I'm not going to ask you any weight-related questions today. Instead, tell me in the comments below how you plan to spend your summer! I'm hoping to get a part-time job and save up for my first car. God bless you, dear readers, and don't forget to Like us on Facebook!
I arrive at Valencia's house at 5:00 that morning. She is awake, but barely, and I want to fall asleep myself after a mere two hours of sleep. But Valencia's eyes widen when she sees me, and her fear helps me wake up.
"Did you get my voicemail?" I ask her.
"No, what's going on?"
"Call in sick to work." I shut and lock the door behind me as I enter her house, and I make sure all her blinds are closed. "The man who wants you killed is impatient. Does the date November 15 have any significance to you?"
Valencia's eyes are wide. "That's his court date."
I shove Valencia's cat into the laundry room and shut the door. "Why is he going to court?"
"My husband--Dale--he was an accountant for Skylar Keeson's company. After he was promoted to manager, he found out that there were some--illegal things going on. The company was charging the employees fees for things like use of technology and breakroom supplies, but none of that money went to anything good." Valencia's voice trembles. I guide her to her sofa and place a blanket around her. She clutches it around her shoulders and takes a deep breath. "Two weeks after Dale confronted Keeson about it, we were eating lunch together, he started throwing up, I thought it was food poisoning--"
She wipes her eyes. I hand her a Kleenex, and she buries her face in it before looking up at me. "But not before he filed a claim. There was a hearing scheduled for November 15, and I was going to testify in Dale's place."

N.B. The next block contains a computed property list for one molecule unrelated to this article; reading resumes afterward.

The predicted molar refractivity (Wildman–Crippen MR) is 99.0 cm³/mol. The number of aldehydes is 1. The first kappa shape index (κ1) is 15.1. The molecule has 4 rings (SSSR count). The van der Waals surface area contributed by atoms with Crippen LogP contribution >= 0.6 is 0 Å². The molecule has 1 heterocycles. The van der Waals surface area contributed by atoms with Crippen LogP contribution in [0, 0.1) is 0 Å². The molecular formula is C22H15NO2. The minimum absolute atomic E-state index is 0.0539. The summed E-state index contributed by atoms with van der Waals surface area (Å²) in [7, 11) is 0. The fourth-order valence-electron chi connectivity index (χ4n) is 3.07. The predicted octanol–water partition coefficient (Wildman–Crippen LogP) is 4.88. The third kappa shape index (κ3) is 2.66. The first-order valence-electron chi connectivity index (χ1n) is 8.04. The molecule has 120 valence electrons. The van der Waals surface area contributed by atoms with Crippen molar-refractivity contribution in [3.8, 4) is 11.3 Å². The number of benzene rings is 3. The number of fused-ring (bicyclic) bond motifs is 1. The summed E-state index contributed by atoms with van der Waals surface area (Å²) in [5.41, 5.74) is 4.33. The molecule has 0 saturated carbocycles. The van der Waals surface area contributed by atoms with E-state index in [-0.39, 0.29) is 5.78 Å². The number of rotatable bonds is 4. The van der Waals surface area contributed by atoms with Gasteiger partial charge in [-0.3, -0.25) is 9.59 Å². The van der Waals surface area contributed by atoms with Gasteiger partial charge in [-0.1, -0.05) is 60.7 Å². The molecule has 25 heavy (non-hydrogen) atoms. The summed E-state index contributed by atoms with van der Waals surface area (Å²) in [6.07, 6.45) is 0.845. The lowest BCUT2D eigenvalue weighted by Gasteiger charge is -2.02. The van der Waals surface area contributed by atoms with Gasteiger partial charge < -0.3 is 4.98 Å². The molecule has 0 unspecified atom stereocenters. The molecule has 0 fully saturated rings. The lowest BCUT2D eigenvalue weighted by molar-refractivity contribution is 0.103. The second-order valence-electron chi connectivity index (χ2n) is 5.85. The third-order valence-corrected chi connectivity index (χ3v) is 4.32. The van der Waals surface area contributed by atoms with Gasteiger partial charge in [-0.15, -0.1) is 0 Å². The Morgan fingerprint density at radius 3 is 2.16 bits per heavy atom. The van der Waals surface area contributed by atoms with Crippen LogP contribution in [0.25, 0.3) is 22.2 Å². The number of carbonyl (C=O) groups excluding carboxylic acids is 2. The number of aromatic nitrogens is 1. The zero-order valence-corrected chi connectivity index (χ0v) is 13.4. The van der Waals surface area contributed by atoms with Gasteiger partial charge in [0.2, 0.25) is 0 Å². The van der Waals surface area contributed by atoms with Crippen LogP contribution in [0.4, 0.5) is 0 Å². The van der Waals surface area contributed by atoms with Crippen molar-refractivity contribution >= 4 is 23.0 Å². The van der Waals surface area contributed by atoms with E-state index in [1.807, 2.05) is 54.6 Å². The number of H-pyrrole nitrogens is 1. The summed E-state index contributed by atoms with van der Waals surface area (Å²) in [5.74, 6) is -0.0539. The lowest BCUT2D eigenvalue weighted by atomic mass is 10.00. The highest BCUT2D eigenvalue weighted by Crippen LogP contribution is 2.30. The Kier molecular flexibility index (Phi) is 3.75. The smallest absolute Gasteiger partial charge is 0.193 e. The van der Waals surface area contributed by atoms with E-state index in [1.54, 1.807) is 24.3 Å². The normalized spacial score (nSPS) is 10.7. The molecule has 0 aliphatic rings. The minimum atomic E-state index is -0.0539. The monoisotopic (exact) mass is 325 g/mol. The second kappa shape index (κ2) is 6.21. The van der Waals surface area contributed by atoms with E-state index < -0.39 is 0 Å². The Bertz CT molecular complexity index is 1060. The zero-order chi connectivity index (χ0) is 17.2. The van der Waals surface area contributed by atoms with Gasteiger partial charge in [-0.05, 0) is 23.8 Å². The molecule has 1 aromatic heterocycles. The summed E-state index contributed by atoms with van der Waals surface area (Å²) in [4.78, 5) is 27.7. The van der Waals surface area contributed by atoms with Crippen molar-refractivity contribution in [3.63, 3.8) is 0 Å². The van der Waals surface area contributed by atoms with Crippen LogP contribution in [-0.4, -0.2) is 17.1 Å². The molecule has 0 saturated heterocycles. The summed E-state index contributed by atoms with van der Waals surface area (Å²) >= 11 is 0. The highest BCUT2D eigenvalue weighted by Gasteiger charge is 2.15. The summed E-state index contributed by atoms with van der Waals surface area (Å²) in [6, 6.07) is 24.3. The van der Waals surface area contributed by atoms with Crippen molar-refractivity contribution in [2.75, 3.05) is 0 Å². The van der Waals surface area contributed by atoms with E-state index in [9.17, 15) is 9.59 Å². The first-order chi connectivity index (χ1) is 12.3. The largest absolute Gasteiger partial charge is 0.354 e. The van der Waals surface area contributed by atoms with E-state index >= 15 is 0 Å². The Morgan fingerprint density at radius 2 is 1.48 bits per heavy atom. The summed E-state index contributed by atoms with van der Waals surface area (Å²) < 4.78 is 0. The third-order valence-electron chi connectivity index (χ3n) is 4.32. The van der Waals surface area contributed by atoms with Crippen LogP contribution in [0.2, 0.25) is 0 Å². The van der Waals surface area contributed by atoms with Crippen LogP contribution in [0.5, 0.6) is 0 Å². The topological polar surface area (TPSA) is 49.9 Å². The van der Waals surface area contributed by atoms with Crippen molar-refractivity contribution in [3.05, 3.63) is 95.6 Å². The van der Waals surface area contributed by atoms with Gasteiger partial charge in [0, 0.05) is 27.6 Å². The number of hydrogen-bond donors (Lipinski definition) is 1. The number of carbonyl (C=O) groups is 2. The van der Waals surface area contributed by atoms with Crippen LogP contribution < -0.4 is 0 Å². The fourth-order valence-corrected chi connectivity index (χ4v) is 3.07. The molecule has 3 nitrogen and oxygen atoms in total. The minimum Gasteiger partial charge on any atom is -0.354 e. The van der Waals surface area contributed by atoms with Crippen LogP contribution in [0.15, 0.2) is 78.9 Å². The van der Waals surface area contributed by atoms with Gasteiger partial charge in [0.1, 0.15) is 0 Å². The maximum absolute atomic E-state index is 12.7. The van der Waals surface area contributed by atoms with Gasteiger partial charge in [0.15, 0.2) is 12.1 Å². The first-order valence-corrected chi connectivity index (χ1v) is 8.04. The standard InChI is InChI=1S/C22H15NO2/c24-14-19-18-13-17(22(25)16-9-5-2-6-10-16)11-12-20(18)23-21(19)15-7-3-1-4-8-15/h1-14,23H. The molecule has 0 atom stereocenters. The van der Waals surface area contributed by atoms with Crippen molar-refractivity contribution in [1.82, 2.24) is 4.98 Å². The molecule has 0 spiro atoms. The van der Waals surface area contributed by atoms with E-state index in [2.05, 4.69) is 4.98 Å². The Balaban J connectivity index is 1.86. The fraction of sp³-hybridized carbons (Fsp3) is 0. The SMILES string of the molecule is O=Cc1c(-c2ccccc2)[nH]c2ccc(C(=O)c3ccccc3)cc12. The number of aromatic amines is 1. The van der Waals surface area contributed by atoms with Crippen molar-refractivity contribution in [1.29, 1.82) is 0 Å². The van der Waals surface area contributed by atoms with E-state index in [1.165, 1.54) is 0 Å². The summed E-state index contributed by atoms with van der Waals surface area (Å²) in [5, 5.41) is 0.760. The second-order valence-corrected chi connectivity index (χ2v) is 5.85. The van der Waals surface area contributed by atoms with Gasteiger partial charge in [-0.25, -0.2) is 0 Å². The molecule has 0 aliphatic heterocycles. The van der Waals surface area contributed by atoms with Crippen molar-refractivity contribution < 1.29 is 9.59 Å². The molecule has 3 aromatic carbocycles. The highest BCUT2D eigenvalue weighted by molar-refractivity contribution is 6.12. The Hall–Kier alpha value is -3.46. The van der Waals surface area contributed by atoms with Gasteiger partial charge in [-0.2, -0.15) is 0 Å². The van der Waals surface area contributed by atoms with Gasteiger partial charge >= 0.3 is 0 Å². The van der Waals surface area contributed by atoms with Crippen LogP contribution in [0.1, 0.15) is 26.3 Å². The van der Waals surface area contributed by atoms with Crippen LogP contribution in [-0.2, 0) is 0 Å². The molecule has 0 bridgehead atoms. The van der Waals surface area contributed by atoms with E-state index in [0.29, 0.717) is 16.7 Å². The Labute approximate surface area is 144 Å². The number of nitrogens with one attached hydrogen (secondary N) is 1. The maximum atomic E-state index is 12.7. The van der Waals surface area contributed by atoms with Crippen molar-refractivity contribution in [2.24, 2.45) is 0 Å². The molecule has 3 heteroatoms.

"You need to give that testimony now," I tell her. My eyes begin to water; I stand and rifle through her cabinets until I find a Benadryl. Then, I take a glass and fill it at her sink.
I glance up at the sheer curtain that hides the inside of Valencia's house from the rest of the world. It is a lovely cream color, except for a single red dot of laser light. Briefly, I scan the room for its source, but the dot moves as I do. My mouth turns dry.
Outside, something explodes. Glass shatters with an earsplitting crash, and something pricks my bicep as I turn to run. I grab Valencia by the arm and fly out the door into my car. More shots ring out, but they hit the ground around us. We zoom away, ignoring stop signs and speed limits, hopefully before whoever shot at us was able to recognize the make and model of my car.
"Max, what's happening?"
I take Suzanne off my dashboard and toss it to Valencia, who is sitting on the floor of the passenger's side. "Where's the nearest police station?"
"Just tell her where the nearest police station is. She'll get us there."
"Just do it!"
I'm about to reach the end of Valencia's neighborhood when I finally hear Suzanne's voice: "In point three miles, turn left onto Eleventh Street." I hardly slow down to turn. Someone honks at me, but I ignore them.
Valencia buries her face in the passenger's seat. "You almost hit that car."
"In five miles, turn right onto South Brockett Street."
I move into the right lane. I check my mirrors, but I see no one following me. But just because I see no one does not mean that no one is there.
"Valencia, there's a zipper under the passenger seat," I say. "Can you open it?"
I hear the pocket unzip. "It's just seat stuffing," Valencia says. "What do I do with it?"
"Dig through it."
My face is set as I focus on the road, and on making sure no one is following us. Yet part of me anticipates Valencia's reaction to what she's about to find, and the other part of me dreads it.
Her voice is like a scolding teacher's. "Max, do you have a permit for this?"
I smile as I take the pistol she hands me. "I sure don't."
You'd think that, with summer here and absolutely nothing on my to-do list, I'd be doing a lot of writing. That I'd be churning out novels and short stories at lightning speed. But actually, I haven't. I've been crafting. I've loved it--I finally got the hang of tablet weaving, and I made a Norse frock to wear to my town's Celtic Festival next March. But then, as I leaned back from my sewing machine and picked up all the pins I'd accidentally spilled on my carpeted floor, I asked myself: "Why aren't I writing?"